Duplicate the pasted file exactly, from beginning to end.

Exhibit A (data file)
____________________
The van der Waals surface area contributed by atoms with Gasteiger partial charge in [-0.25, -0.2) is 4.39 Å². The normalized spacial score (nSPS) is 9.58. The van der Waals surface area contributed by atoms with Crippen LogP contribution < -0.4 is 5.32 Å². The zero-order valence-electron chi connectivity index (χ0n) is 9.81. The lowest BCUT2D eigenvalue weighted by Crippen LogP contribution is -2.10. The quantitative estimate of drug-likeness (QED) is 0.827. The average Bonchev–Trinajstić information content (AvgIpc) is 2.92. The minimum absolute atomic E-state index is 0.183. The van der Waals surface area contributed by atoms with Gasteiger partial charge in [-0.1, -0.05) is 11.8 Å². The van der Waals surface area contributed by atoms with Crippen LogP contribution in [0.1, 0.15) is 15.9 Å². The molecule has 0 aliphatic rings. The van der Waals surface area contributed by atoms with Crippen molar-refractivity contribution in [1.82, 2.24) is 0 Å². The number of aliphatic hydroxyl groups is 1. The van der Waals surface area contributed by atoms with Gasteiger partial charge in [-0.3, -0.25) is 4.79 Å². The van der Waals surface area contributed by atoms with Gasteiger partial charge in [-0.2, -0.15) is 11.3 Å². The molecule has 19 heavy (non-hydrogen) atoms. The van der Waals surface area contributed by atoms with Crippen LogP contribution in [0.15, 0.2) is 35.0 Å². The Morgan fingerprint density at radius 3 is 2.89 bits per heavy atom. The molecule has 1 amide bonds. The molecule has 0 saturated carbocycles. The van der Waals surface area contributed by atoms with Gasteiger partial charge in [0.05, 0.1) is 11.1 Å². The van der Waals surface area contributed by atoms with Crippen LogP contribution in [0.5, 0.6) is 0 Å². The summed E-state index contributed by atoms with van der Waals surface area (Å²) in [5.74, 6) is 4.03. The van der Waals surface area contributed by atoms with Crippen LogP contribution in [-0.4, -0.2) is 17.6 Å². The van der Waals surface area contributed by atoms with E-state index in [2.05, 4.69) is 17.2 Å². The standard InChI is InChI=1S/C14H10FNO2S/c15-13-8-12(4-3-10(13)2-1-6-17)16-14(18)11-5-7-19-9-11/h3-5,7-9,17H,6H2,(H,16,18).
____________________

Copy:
The van der Waals surface area contributed by atoms with Gasteiger partial charge in [-0.25, -0.2) is 4.39 Å². The normalized spacial score (nSPS) is 9.58. The van der Waals surface area contributed by atoms with Crippen LogP contribution < -0.4 is 5.32 Å². The zero-order valence-electron chi connectivity index (χ0n) is 9.81. The lowest BCUT2D eigenvalue weighted by Crippen LogP contribution is -2.10. The quantitative estimate of drug-likeness (QED) is 0.827. The average Bonchev–Trinajstić information content (AvgIpc) is 2.92. The minimum absolute atomic E-state index is 0.183. The van der Waals surface area contributed by atoms with Gasteiger partial charge in [-0.1, -0.05) is 11.8 Å². The van der Waals surface area contributed by atoms with Crippen LogP contribution in [0.1, 0.15) is 15.9 Å². The molecule has 0 aliphatic rings. The van der Waals surface area contributed by atoms with Crippen molar-refractivity contribution in [1.82, 2.24) is 0 Å². The number of aliphatic hydroxyl groups is 1. The van der Waals surface area contributed by atoms with Gasteiger partial charge in [-0.3, -0.25) is 4.79 Å². The van der Waals surface area contributed by atoms with Gasteiger partial charge in [-0.2, -0.15) is 11.3 Å². The molecule has 19 heavy (non-hydrogen) atoms. The van der Waals surface area contributed by atoms with Crippen LogP contribution in [0.15, 0.2) is 35.0 Å². The Morgan fingerprint density at radius 3 is 2.89 bits per heavy atom. The molecule has 1 amide bonds. The molecule has 0 saturated carbocycles. The van der Waals surface area contributed by atoms with Gasteiger partial charge in [0.05, 0.1) is 11.1 Å². The van der Waals surface area contributed by atoms with Crippen LogP contribution in [0.5, 0.6) is 0 Å². The summed E-state index contributed by atoms with van der Waals surface area (Å²) in [5.74, 6) is 4.03. The van der Waals surface area contributed by atoms with Crippen LogP contribution in [-0.4, -0.2) is 17.6 Å². The van der Waals surface area contributed by atoms with E-state index in [2.05, 4.69) is 17.2 Å². The standard InChI is InChI=1S/C14H10FNO2S/c15-13-8-12(4-3-10(13)2-1-6-17)16-14(18)11-5-7-19-9-11/h3-5,7-9,17H,6H2,(H,16,18).